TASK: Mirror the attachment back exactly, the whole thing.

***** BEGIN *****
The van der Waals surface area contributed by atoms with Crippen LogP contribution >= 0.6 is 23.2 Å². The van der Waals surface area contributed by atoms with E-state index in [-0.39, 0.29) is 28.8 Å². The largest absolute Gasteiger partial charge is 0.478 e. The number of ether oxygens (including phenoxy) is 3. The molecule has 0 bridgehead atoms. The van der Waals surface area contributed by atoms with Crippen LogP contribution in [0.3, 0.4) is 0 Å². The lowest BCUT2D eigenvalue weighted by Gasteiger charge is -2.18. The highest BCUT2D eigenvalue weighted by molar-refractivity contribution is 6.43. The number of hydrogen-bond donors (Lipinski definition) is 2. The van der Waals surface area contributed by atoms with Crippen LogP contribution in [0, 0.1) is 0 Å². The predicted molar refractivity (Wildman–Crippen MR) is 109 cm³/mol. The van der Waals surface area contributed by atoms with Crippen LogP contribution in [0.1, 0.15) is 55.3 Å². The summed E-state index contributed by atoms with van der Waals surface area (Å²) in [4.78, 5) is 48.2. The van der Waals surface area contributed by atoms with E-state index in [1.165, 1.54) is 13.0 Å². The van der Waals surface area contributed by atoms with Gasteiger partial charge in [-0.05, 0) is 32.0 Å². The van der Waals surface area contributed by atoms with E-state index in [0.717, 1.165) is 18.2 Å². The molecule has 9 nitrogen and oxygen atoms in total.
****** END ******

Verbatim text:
The van der Waals surface area contributed by atoms with Crippen LogP contribution >= 0.6 is 23.2 Å². The van der Waals surface area contributed by atoms with E-state index in [-0.39, 0.29) is 28.8 Å². The largest absolute Gasteiger partial charge is 0.478 e. The number of ether oxygens (including phenoxy) is 3. The molecule has 0 bridgehead atoms. The van der Waals surface area contributed by atoms with Crippen LogP contribution in [0.3, 0.4) is 0 Å². The lowest BCUT2D eigenvalue weighted by Gasteiger charge is -2.18. The highest BCUT2D eigenvalue weighted by molar-refractivity contribution is 6.43. The number of hydrogen-bond donors (Lipinski definition) is 2. The van der Waals surface area contributed by atoms with Crippen LogP contribution in [0, 0.1) is 0 Å². The predicted molar refractivity (Wildman–Crippen MR) is 109 cm³/mol. The van der Waals surface area contributed by atoms with Crippen LogP contribution in [0.1, 0.15) is 55.3 Å². The summed E-state index contributed by atoms with van der Waals surface area (Å²) in [4.78, 5) is 48.2. The van der Waals surface area contributed by atoms with E-state index in [1.165, 1.54) is 13.0 Å². The van der Waals surface area contributed by atoms with Gasteiger partial charge in [-0.05, 0) is 32.0 Å². The van der Waals surface area contributed by atoms with E-state index in [0.717, 1.165) is 18.2 Å². The molecule has 9 nitrogen and oxygen atoms in total.